To be eligible for disability benefits, a claimant must be under a “disability” as defined
by the Social Security Act. 42 U.S.C. § 423(d)(1)(A). Narrowed to its statutory meaning, a
“disability” includes physical and/or mental impairments that are both “medically determinable”
and severe enough to prevent a claimant from (1) performing his or her past job and (2) engaging
in “substantial gainful activity” that is available in the regional or national economies. Id.
Administrative regulations require a five-step sequential evaluation for disability
determinations. 20 C.F.R. § 404.1520(a)(4). Although a dispositive finding at any step ends the
ALJ’s review, see Colvin v. Barnhart, 475 F.3d 727, 730 (6th Cir. 2007), the complete sequential
review poses five questions:
Has the claimant engaged in substantial gainful activity?;
Does the claimant suffer from one or more severe impairments?;
Do the claimant’s severe impairments, alone or in combination, meet
or equal the criteria of an impairment set forth in the Commissioner’s
Listing of Impairments (the “Listings”), 20 C.F.R. Subpart P,
Considering the claimant’s RFC, can he or she perform his or her past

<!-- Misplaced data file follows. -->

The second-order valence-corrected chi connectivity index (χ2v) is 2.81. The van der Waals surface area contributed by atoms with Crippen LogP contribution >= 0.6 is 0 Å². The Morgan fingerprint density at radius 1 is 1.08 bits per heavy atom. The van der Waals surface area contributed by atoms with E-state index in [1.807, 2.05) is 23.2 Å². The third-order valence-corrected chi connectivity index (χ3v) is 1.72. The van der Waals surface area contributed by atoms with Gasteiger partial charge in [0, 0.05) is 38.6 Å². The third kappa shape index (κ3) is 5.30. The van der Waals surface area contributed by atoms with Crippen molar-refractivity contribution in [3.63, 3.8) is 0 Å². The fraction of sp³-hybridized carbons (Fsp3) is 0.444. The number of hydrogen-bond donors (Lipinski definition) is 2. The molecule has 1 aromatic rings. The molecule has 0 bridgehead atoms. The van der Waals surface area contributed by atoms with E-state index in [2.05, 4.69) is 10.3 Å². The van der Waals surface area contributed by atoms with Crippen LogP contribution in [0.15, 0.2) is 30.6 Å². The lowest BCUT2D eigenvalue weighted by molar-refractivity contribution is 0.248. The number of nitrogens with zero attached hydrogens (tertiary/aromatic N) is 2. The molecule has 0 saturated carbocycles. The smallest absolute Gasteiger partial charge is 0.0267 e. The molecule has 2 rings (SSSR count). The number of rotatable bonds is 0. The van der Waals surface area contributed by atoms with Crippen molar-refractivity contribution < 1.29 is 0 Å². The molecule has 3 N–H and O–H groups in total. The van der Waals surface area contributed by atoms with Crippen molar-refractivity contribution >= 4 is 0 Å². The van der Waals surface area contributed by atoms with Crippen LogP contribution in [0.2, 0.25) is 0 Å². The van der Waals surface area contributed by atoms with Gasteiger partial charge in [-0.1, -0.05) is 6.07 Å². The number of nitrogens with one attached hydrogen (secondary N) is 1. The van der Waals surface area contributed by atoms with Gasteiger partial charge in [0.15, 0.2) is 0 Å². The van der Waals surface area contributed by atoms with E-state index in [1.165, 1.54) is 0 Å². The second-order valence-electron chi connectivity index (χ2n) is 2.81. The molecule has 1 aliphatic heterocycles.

relevant work?; and
Assuming the claimant can no longer perform his or her past relevant
work -- and also considering the claimant’s age, education, past work
experience, and RFC -- do significant numbers of other jobs exist in
the national economy which the claimant can perform?
20 C.F.R. § 404.1520(a)(4); see also Miller v. Comm’r of Soc. Sec., 181 F. Supp.2d 816, 818
(S.D. Ohio 2001). A claimant bears the ultimate burden of establishing disability under the
Social Security Act’s definition. Key v. Comm’r of Soc. Sec., 109 F.3d 270, 274 (6th Cir. 1997).
In her Statement of Errors, Plaintiff argues that the ALJ erred by: (1) improperly
weighing opinion evidence, including the opinions of consulting psychologists Mary Hill, Ph.D.
and Ty Payne, Ph.D.; record reviewing psychologist Caroline Lewin, Ph.D.; and treating
psychologist David Lombard, Ph.D.; and (2) improperly assessing her credibility. Doc 10 at
PageID 1145-55. Having carefully reviewed the administrative record and the parties’ briefs,
and also having carefully considered the ALJ’s analysis leading to the non-disability finding here
at issue, the Court finds the ALJ carefully and reasonably developed and reviewed the record;
appropriately considered the medical evidence at issue; properly weighed opinion evidence
based upon reasons supported by substantial evidence; reasonably assessed Plaintiff’s credibility;
accurately determined Plaintiff’s RFC; and appropriately determined that Plaintiff can perform a
significant number of jobs in the national economy.
A. Medical Source Opinions
Until March 27, 2017, “the Commissioner’s regulations [that apply to this appeal]
establish[ed] a hierarchy of acceptable medical source opinions[.]” Snell v. Comm’r of Soc. Sec.,
No. 3:12-cv-119, 2013 WL 372032, at *9 (S.D. Ohio Jan. 30, 2013). In descending order, these
medical source opinions are: (1) treaters; (2) examiners; and (3) record reviewers. Id. Under the